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Linux Central computer + terminals in office instead of individual PCs, questions/suggestions?

Discussion in 'Software' started by Luciel, 25 Oct 2017.

  1. Luciel

    Luciel Needs more rust

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    Hi all,

    At work we're considering getting rid of individual machines with individual OSs, etc for security and funcionality.

    Now, today we tried something very interesting which was the following:

    - One central machine (let's call it Server) with Ubuntu Mate installed.
    - Then, the terminal (i.e. one of the worker's machines) would connect to its desktop through local SSH tunneling and then running mate-session (equivalent of X11 tunneling basically).

    This works nicely, problem is, the moment you have a couple of machines connecting to their desktop, there appears to be a serious network bottleneck. This is a shame because we're loving the concept of user account management, software management and ease of backup.

    The problem I see is that network bottleneck is, I guess, to be expected, as the server is streaming, essentially, the whole user desktop and interaction.

    In an ideal world what would happen is that the terminal would connect to the server and the server would not stream the desktop itself but rather allow the terminal access to the necesary files and let the processing and computing be done by the terminal. This in my mind would allow a lot more terminals before network bottleneck but I do not know if anything like this exists.

    Any ideas? Are we going about this the wrong way?

    We would need 12 terminals to be able to connect at the same time and work as if they were their own desktops. The equivalent of something like citrix but on a LAN level. Hardware isn't an issue, we can invest as needed, it's more about knowing what we need. We would also like to stick to Linux.

    Thanks in advance!
     
  2. Gareth Halfacree

    Gareth Halfacree WIIGII! Staff Administrator Super Moderator Moderator

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    What you're describing is a thin client setup. They were all the rage a few years ago, but since the move to graphical user interfaces they've dropped out of favour for the precise reason you've found: network congestion.

    What you'll be after is the Linux Terminal Server Project (LTSP). It requires no configuration (or even local storage) on the client side: just set LTSP up on your server(s) and set the clients to boot from PXE.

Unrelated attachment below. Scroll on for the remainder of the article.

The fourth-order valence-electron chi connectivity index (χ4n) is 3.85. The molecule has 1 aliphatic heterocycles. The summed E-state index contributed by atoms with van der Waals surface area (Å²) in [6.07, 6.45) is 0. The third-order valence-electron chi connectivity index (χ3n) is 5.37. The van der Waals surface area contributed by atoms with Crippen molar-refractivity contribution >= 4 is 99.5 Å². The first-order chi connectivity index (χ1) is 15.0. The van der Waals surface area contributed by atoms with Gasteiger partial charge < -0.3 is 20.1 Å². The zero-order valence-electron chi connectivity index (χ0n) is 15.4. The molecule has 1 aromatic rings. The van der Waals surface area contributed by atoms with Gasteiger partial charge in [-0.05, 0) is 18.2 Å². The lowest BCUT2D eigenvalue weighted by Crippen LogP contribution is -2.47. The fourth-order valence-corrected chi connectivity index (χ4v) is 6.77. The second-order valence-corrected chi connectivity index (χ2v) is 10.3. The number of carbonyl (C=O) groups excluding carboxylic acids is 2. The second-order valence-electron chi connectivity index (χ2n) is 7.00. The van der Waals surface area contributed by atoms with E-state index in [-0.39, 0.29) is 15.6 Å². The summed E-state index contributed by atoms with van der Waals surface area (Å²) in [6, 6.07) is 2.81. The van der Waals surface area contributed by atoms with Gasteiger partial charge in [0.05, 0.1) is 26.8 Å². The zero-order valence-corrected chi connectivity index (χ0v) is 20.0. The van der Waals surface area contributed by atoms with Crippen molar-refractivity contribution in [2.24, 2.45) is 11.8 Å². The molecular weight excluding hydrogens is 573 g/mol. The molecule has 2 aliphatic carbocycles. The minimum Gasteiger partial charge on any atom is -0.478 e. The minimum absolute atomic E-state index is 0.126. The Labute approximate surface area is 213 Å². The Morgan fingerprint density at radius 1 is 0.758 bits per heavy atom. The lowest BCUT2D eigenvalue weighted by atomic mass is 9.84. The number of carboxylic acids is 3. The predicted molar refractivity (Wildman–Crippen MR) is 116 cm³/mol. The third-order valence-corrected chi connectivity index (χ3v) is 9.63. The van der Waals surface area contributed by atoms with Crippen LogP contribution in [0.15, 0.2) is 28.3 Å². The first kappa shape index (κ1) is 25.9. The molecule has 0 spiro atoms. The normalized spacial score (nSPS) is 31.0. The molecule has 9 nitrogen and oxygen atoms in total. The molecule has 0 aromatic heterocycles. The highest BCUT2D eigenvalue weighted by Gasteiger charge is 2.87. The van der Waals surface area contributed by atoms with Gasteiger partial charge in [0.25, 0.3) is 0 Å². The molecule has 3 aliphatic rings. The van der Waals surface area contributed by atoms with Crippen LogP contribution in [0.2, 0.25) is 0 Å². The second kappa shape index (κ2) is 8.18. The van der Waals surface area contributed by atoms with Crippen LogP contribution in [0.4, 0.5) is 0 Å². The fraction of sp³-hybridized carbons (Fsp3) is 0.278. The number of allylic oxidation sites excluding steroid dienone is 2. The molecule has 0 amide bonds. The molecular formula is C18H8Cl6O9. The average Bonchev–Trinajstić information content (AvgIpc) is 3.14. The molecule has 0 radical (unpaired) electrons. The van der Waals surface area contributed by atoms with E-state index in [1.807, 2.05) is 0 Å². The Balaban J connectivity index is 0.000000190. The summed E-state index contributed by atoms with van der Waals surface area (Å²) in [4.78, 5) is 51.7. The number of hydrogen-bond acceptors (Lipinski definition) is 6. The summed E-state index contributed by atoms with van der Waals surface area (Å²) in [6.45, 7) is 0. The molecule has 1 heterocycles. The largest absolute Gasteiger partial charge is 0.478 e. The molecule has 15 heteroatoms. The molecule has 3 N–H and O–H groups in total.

Another alternative would be to have client devices boot into a live environment from a TFTP and mount /home as a network share, which gives you the benefits of centralised software management but lets the machines themselves do the heavy lifting instead of relying on the server. It'd be a bugger to keep the image up-to-date that way, though.
     
  3. Luciel

    Luciel Needs more rust

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    Hi Gareth,

    Cheers for the reply! We will look in to this tomorrow, none of us at the office have ever had experience with this kind of infrastructure and yet, we're all equally curious
     
  4. Zoon

    Zoon Hunting Wabbits since the 80s

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    I would’ve thought, assuming Linux everywhere, that you could set up something like freeIPA and mount /home/ to your server as suggested above, and use landscape for remote patch management. In most cases on Linux you can just have apt-get update running as a nightly CRON to keep this updated.

    With /home mapped centrally everyone’s prefs for local apps should roam (you might just need to make sure every app is set for that when you install it).

    Unlike Windows, if someone rings up wanting a new program you can ssh to the box with a user that has sudo privileges and just install it.

    I get that playing with x redirection or LTSP would be great fun but really a bit overkill for your needs. There’s plenty of learning above too!
     
  5. theshadow2001

    theshadow2001 [DELETE] means [DELETE]

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    If this is the case would some sort of file sharing NAS or SAN be what you require? Perhaps some sort of version controlled repository to allow file locking is what you need. Its kind of hard to know what would be best without knowing what you are actually doing. Is it a database, file processing, I/O related, etc?
     
  6. Luciel

    Luciel Needs more rust

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    Hi Everyone,

    For anyone searching and finding this (i.e. posterity), here's what we wanted to achieve:

    - One central local server for the office
    - All desktops would login with their accounts and their /home folders would be stored in the server as opposed to locally on the desktop.

    Here's what we ended up doing:

    - We used Zentyal.
    - Users login to their accounts through LDAP (the linux equivalent of Active Directory), from their desktops (it looks just like logging in to a local account, but in the background it actually checks this credentials on the server, not locally).
    - Once they log in, their pc mounts their server home folder automatically. This way all processing is done locally but their settings and files are stored in the server, so there's some "lag" when logging in, but once logged in, it's not much different to a conventional desktop.

    Thanks again everyone for their input :)
     

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